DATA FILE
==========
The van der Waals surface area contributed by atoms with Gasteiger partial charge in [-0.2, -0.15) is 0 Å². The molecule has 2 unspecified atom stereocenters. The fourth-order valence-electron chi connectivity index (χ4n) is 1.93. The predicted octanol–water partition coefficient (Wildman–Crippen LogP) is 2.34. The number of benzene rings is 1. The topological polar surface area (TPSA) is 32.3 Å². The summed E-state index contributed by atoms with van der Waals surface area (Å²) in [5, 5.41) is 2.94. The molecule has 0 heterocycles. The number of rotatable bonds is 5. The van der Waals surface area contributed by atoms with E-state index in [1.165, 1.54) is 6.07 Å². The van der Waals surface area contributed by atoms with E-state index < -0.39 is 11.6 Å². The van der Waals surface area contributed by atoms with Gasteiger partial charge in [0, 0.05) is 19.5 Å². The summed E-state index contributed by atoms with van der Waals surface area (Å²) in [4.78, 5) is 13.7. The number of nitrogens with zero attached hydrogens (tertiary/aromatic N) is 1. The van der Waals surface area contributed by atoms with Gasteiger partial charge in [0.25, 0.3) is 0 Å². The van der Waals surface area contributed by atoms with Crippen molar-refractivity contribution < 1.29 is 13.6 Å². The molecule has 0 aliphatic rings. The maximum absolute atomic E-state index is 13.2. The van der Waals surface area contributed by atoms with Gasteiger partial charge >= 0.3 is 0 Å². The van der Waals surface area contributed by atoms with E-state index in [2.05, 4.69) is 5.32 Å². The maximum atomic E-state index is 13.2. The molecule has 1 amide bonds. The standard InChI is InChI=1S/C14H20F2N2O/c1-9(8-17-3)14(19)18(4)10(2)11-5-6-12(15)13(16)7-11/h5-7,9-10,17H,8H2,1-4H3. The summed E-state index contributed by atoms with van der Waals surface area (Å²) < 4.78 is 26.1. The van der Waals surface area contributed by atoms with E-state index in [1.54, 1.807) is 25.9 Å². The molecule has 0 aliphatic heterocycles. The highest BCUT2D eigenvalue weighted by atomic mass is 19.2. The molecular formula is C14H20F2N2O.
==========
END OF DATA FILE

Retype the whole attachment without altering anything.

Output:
The van der Waals surface area contributed by atoms with Gasteiger partial charge in [-0.2, -0.15) is 0 Å². The molecule has 2 unspecified atom stereocenters. The fourth-order valence-electron chi connectivity index (χ4n) is 1.93. The predicted octanol–water partition coefficient (Wildman–Crippen LogP) is 2.34. The number of benzene rings is 1. The topological polar surface area (TPSA) is 32.3 Å². The summed E-state index contributed by atoms with van der Waals surface area (Å²) in [5, 5.41) is 2.94. The molecule has 0 heterocycles. The number of rotatable bonds is 5. The van der Waals surface area contributed by atoms with E-state index in [1.165, 1.54) is 6.07 Å². The van der Waals surface area contributed by atoms with E-state index < -0.39 is 11.6 Å². The van der Waals surface area contributed by atoms with Gasteiger partial charge in [0, 0.05) is 19.5 Å². The summed E-state index contributed by atoms with van der Waals surface area (Å²) in [4.78, 5) is 13.7. The number of nitrogens with zero attached hydrogens (tertiary/aromatic N) is 1. The van der Waals surface area contributed by atoms with Gasteiger partial charge in [0.25, 0.3) is 0 Å². The van der Waals surface area contributed by atoms with Crippen molar-refractivity contribution < 1.29 is 13.6 Å². The molecule has 0 aliphatic rings. The maximum absolute atomic E-state index is 13.2. The van der Waals surface area contributed by atoms with Gasteiger partial charge >= 0.3 is 0 Å². The van der Waals surface area contributed by atoms with E-state index in [2.05, 4.69) is 5.32 Å². The maximum atomic E-state index is 13.2. The molecule has 1 amide bonds. The standard InChI is InChI=1S/C14H20F2N2O/c1-9(8-17-3)14(19)18(4)10(2)11-5-6-12(15)13(16)7-11/h5-7,9-10,17H,8H2,1-4H3. The summed E-state index contributed by atoms with van der Waals surface area (Å²) < 4.78 is 26.1. The van der Waals surface area contributed by atoms with E-state index in [1.54, 1.807) is 25.9 Å². The molecule has 0 aliphatic heterocycles. The highest BCUT2D eigenvalue weighted by atomic mass is 19.2. The molecular formula is C14H20F2N2O.